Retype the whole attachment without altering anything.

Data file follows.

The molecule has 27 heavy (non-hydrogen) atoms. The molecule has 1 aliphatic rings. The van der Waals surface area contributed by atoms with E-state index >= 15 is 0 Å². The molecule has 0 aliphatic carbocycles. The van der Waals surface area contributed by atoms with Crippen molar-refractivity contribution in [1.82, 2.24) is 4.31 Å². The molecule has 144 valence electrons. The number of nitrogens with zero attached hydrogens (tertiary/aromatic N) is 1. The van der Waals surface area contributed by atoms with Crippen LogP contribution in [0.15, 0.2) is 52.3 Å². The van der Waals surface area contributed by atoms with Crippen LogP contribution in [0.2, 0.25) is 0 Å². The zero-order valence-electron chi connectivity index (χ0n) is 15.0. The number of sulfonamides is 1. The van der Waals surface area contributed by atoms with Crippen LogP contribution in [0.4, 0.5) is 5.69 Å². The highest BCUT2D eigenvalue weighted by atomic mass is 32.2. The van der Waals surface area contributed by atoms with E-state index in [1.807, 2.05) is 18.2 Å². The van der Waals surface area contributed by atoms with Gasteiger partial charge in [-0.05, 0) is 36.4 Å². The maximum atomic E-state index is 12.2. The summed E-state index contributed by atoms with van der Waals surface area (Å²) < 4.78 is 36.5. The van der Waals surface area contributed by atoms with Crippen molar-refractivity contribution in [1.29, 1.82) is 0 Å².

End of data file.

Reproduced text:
The molecule has 27 heavy (non-hydrogen) atoms. The molecule has 1 aliphatic rings. The van der Waals surface area contributed by atoms with E-state index >= 15 is 0 Å². The molecule has 0 aliphatic carbocycles. The van der Waals surface area contributed by atoms with Crippen molar-refractivity contribution in [1.82, 2.24) is 4.31 Å². The molecule has 144 valence electrons. The number of nitrogens with zero attached hydrogens (tertiary/aromatic N) is 1. The van der Waals surface area contributed by atoms with Crippen LogP contribution in [0.15, 0.2) is 52.3 Å². The van der Waals surface area contributed by atoms with Crippen LogP contribution in [0.2, 0.25) is 0 Å². The zero-order valence-electron chi connectivity index (χ0n) is 15.0. The number of sulfonamides is 1. The van der Waals surface area contributed by atoms with Crippen LogP contribution in [0.4, 0.5) is 5.69 Å². The highest BCUT2D eigenvalue weighted by atomic mass is 32.2. The van der Waals surface area contributed by atoms with E-state index in [1.807, 2.05) is 18.2 Å². The van der Waals surface area contributed by atoms with Gasteiger partial charge in [-0.05, 0) is 36.4 Å². The maximum atomic E-state index is 12.2. The summed E-state index contributed by atoms with van der Waals surface area (Å²) < 4.78 is 36.5. The van der Waals surface area contributed by atoms with Crippen molar-refractivity contribution in [1.29, 1.82) is 0 Å².